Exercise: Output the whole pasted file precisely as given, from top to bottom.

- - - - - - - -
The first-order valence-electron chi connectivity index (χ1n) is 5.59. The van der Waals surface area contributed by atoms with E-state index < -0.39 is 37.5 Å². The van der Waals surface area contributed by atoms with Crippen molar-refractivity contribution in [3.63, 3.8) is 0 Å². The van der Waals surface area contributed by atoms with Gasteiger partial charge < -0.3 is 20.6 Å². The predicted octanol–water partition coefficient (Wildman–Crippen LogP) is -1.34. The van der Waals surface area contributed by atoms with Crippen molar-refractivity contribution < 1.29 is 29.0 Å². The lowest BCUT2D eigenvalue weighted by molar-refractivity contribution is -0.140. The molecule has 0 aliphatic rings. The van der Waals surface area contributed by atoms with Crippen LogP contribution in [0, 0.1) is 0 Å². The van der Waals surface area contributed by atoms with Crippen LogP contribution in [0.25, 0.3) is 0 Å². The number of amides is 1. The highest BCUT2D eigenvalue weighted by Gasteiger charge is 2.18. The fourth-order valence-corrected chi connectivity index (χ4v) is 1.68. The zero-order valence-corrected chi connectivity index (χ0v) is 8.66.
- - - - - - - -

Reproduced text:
The first-order valence-electron chi connectivity index (χ1n) is 5.59. The van der Waals surface area contributed by atoms with E-state index < -0.39 is 37.5 Å². The van der Waals surface area contributed by atoms with Crippen molar-refractivity contribution in [3.63, 3.8) is 0 Å². The van der Waals surface area contributed by atoms with Gasteiger partial charge < -0.3 is 20.6 Å². The predicted octanol–water partition coefficient (Wildman–Crippen LogP) is -1.34. The van der Waals surface area contributed by atoms with Crippen molar-refractivity contribution < 1.29 is 29.0 Å². The lowest BCUT2D eigenvalue weighted by molar-refractivity contribution is -0.140. The molecule has 0 aliphatic rings. The van der Waals surface area contributed by atoms with Crippen LogP contribution in [0, 0.1) is 0 Å². The van der Waals surface area contributed by atoms with Crippen LogP contribution in [0.25, 0.3) is 0 Å². The number of amides is 1. The highest BCUT2D eigenvalue weighted by Gasteiger charge is 2.18. The fourth-order valence-corrected chi connectivity index (χ4v) is 1.68. The zero-order valence-corrected chi connectivity index (χ0v) is 8.66.